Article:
In 2009, the Smith heirs filed suit against the Andrews and others for a declaratory judgment that their servitude was still in effect. The Andrews then filed pleadings that the mineral servitudes in favor of Smith heirs and Ameritas had both prescribed for non-use from a lack of production or operations between 1997 and 2007 and thus that the Andrews (as landowners) were now the owners of the relevant mineral rights.  But after a long trial, the district court sided with the mineral-servitude owners, and the Second Circuit affirmed.  Both courts rejected the four arguments pushed by the Andrews.

First, the only evidence the Andrews presented regarding the lack of production between 1997 and 2007 was Mr. Andrews’s own testimony, which the district court found not to be credible.  The servitude owners presented sales receipts, electricity reports, expert and lay testimony to reconstruct the wells activities at that time, successfully proving that the well had actually produced through September 1998 resulting in interruption of prescription on the mineral servitudes through that date.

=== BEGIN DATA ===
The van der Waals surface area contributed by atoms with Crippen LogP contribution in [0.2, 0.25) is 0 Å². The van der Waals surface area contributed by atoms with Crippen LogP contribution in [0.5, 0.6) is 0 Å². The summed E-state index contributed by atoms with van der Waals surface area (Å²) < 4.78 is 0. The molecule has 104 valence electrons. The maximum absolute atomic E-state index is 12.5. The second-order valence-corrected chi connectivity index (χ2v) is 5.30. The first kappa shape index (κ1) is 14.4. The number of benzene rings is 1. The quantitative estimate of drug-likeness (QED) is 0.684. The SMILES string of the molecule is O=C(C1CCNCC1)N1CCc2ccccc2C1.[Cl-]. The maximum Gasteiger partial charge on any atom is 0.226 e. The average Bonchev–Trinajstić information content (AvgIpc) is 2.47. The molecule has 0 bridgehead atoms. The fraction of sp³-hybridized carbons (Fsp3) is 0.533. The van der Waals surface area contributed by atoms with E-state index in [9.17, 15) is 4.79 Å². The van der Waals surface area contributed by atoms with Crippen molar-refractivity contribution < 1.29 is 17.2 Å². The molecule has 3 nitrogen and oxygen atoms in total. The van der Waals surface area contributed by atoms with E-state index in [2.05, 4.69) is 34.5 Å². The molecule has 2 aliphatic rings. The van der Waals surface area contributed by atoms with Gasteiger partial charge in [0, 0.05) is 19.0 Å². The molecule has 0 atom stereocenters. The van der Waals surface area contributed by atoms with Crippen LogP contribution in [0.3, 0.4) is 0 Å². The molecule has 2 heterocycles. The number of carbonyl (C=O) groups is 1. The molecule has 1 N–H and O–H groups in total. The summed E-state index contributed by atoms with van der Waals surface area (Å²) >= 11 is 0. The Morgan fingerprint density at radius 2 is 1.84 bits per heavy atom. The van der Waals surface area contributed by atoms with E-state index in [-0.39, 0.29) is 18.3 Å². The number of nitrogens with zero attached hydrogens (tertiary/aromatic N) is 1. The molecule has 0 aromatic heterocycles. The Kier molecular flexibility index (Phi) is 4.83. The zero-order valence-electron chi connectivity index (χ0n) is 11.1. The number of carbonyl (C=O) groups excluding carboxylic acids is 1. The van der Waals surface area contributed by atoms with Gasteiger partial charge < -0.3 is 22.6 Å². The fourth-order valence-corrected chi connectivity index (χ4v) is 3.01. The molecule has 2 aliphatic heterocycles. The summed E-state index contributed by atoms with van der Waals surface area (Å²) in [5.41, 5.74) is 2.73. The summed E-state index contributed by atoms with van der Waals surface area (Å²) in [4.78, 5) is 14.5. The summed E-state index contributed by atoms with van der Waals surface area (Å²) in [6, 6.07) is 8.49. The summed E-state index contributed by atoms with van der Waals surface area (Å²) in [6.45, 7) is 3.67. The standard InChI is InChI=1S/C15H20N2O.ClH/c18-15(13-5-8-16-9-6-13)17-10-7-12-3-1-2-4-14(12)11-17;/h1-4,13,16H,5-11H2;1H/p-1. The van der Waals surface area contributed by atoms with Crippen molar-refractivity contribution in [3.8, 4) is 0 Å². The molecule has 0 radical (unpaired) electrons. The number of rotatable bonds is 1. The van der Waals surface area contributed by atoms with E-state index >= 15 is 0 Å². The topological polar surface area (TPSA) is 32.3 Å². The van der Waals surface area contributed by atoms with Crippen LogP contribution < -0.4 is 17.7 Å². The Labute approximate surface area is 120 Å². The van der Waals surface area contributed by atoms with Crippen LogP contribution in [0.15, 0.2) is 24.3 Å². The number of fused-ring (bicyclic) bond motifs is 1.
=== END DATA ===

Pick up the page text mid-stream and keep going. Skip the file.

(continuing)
Second, the Andrews argued that the operation on the wells were not performed on behalf of the servitude owners, as there was no legal relationship between Jordan, the operator, and the servitude owners. Although the lease in favor of Jordan had previously lapsed under the 90 day cessation of operations provision, Mineral Code article 43 provides that a person may also act on behalf of the servitude owners to interrupt prescription “when there is clear and convincing evidence that he intended to act for the servitude owner. Based on testimony from Jordan, the operator at the time, the court found that it was clear that Jordan intended to act, not only for himself, but also the servitude owners.  Jordan testified that he was 66 years old and had over 50 years’ experience working in the oilfield, including 38 years as a pumper.  Jordan testified that he understood that the wells were subject to a lease and that any production obtained would benefit the royalty owners and the mineral servitude owners.  Jordan testified that he believed his assignment gave him the right to produce the Rogers No. 1 Well and thus that he was acting both for his own benefit and for anyone else who owned an interest in the lease.  His assignment clearly referenced the two leases from the servitude owners.  The court found all of this evidence clear and convincing and concluded that Jordan was acting to make money for both himself and the servitude owners, and, thus, intended to act for, among others, the servitude owners.